What the President Failed to Mention

The Administration’s strategy for defeating fanatical Islamic terrorism (meaning just the Islamic State) ignores hard truths.

In his remarks from the Oval Office on Sunday evening, President Obama discussed radicalization, the threat of homegrown terrorism, and reiterated the Administration’s strategy for defeating the Islamic State (ISIS or IS).  On the issues of radicalization and homegrown terrorism, the President called on Muslim communities around the globe to reject and combat the fanaticism that is growing in their midst.  He also called on Americans to reject discrimination and stereotypes.  These were his most eloquent, sensible, and effective remarks.

Unfortunately, it was all downhill from there.  Stripped of the lofty rhetoric, the President’s strategy for defeating IS can be succinctly described as:  Take limited steps to disrupt and constrain IS operations (e.g., airstrikes, drone attacks, and soon special operations raids) while we wait for two developments to occur in parallel – (1) a foreign ground force to be sufficiently trained, equipped, and motivated to fight IS and hold territory; and (2) a diplomatic resolution to Syria’s civil war that allows IS to be defeated without Assad also remaining in power.  Moreover, although the President included a few throw-away lines about the global spread of terrorism, his entire counter-terrorism strategy was focused solely on defeating IS in Iraq and Syria.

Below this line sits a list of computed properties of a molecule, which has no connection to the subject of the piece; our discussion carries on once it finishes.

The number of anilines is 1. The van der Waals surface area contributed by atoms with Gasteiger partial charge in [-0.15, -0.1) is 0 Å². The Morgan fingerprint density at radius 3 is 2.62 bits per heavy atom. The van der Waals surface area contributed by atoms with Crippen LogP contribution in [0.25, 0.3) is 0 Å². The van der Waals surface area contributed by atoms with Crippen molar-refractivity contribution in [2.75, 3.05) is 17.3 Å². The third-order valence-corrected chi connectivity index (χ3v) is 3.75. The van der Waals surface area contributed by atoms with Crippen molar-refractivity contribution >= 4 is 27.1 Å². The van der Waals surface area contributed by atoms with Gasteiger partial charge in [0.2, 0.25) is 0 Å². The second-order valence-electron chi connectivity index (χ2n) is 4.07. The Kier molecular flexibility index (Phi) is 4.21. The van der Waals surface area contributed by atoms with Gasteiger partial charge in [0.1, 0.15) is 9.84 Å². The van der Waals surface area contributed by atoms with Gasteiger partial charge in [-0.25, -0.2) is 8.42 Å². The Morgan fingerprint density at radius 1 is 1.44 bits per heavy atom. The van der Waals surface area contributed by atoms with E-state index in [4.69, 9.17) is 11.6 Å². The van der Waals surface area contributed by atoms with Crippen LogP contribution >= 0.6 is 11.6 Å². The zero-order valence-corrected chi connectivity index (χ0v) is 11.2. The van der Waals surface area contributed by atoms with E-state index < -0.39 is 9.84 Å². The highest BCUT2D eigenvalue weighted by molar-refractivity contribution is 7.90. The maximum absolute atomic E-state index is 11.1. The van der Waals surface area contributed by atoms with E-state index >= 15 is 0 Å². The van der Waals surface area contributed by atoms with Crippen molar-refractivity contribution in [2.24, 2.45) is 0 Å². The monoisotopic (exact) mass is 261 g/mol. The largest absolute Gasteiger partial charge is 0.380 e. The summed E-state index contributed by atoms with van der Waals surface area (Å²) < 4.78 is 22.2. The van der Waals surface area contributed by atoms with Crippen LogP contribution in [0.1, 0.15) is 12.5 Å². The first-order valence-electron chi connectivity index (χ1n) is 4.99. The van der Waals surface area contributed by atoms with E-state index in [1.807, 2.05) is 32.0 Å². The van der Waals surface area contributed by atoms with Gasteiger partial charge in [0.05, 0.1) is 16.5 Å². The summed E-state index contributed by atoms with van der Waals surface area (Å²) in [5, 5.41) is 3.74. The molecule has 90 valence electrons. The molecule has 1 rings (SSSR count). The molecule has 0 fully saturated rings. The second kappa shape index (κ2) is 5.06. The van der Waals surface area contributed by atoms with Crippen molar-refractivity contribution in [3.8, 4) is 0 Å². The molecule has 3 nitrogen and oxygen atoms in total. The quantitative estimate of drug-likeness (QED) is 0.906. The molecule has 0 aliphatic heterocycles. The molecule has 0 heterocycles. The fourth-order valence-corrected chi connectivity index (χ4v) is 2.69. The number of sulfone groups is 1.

This strategy is both deceptively simple and dangerously superficial.  In arriving at this strategy, the Administration has ignored at least five hard truths.

First, sometimes we must choose the lesser of two evils.

We have many competing interests in Syria and Iraq.  It is unquestionably complicated.  But we have made it more complicated than it needs to be by taking the position that Assad must be removed from power.  With Russia now directly involved in the conflict, there is little chance this will happen.  At this point, the question facing the U.S. is whether our national security interests would be better served by the intractable status quo or by a rapidly negotiated deal – something akin to the Dayton Agreement – that effectively partitions Syria and permits a weakened Assad to remain in power in a rump Syria.  Although such a deal would be imperfect and distasteful, and could prove to be elusive even with our concession, it would allow the West and Russia to cooperate in defeating IS.

Second, time is not on our side.

The Administration appears to be executing its strategy with “All Deliberate Speed.”  Unfortunately, with each day that passes, IS converts its ability to hold territory into propaganda and successful recruiting and uses its safe havens to inspire and plot attacks.  Today, it is recruiting more fighters than we are killing with airstrikes, and many of these fighters are now returning home to carry out attacks.  Not only does this math not work in our favor, but this strategy places enormous pressure on our defenses – border, intelligence, and law enforcement agencies – to detect and thwart attacks.  As the recent attacks in the Sinai, Paris, and San Bernardino demonstrate, we face another math problem:  Our defenses must be successful all the time; terrorists need only be successful some of the time.

Third, there is middle ground on the ground.